Education For All OOSC in Zanzibar

Together with UNICEF, EAC is aiming to reach and enrol 35,732 out of school children (OOSC) with quality primary education over the course of a three-year period in Tanzania’s autonomous region of Zanzibar.

Education For All OOSC in Zanzibar

UNICEF works to ensure that every child in Tanzania has access to quality basic education. For this to happen, the organisation believes that children need to be ready to learn, teachers prepared to teach and schools enabled to provide quality education for all.

The ultimate goal of the Education For All OOSC in Zanzibar project is to improve equitable access to, and retention in, quality primary education for all OOSC in Zanzibar. Moreover, the project aims to reinforce the Government of Zanzibar’s attempt to achieve universal primary education and aligns with the Zanzibar Education Development Programme (ZEDP II), which seeks to boost access amongst the most disadvantaged children.

To achieve this aim, the project endeavours to:

  1. Increase community engagement and support in identification, enrolment and retention of OOSC;
  2. Improve school infrastructure and safe-learning environments for primary school children;
  3. Improve primary school teacher competencies and motivation to effectively deliver quality teaching for OOSC;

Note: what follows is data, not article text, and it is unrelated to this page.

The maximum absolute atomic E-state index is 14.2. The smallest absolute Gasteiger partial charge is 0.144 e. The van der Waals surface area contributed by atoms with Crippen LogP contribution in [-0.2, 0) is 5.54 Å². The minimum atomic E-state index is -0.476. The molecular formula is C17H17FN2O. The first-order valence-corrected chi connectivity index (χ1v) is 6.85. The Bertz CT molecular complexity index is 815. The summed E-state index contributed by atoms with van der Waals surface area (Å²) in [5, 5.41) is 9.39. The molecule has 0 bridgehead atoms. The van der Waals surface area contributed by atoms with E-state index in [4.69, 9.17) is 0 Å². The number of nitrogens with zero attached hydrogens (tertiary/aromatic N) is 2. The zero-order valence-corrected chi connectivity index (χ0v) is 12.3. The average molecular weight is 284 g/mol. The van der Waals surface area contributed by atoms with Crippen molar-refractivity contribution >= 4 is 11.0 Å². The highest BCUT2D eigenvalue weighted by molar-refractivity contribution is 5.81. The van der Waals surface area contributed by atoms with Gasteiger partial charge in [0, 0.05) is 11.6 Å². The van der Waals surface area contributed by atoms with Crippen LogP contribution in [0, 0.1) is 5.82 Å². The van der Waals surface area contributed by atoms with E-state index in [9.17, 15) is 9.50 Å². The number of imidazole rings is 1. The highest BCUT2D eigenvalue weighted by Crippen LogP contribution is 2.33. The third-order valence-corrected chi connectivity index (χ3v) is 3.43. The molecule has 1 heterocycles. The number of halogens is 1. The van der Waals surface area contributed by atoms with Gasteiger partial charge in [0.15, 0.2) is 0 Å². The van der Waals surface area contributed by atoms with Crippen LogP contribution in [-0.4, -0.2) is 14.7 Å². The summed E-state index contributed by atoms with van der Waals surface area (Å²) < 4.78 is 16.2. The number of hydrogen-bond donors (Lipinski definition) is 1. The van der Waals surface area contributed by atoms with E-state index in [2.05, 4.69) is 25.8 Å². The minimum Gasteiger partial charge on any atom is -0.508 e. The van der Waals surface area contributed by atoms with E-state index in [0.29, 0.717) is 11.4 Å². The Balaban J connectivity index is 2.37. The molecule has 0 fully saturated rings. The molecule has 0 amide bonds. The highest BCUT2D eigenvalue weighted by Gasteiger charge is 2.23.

4. Increase access to psychosocial, mentorship and life-skills support for OOSC; and
  5. Improve capacity of government institutions and schools to use technological innovations in planning, coordination and monitoring quality and equity in education of OOSC.

In addition, the Education For All OOSC in Zanzibar project will scale-up Zanzibar’s existing Alternative-Learning Programme (ALP) to integrate OOSC into the formal education system.

For more information about this EAC Implementing Partner, please visit the UNICEF website.





EAC and the United Nations International Children’s Emergency Fund (UNICEF) are partnering in Chad, Comoros, the Democratic Republic of Congo, Kenya, Nigeria, Somalia, South Sudan, Sudan and Yemen to bring quality basic education to over 3.3 million children.




Tanzania, located in East Africa, borders eight other countries to the North, West, South and the Indian Ocean to the East. The country is a democratic nation and has operated under a multi-party system since 1992. Tanzania’s economy is largely oriented around agricultural production and variations in rainfall are not without effect. However, according to the World Bank, the country regularly posts “impressive growth” and has, in effect, outperformed other developed countries and fast-emerging economies on occasion. Yet the World Bank has also cautioned that the benefits of Tanzania’s economic growth mostly elude rural populations, who comprise the majority of the country’s poor.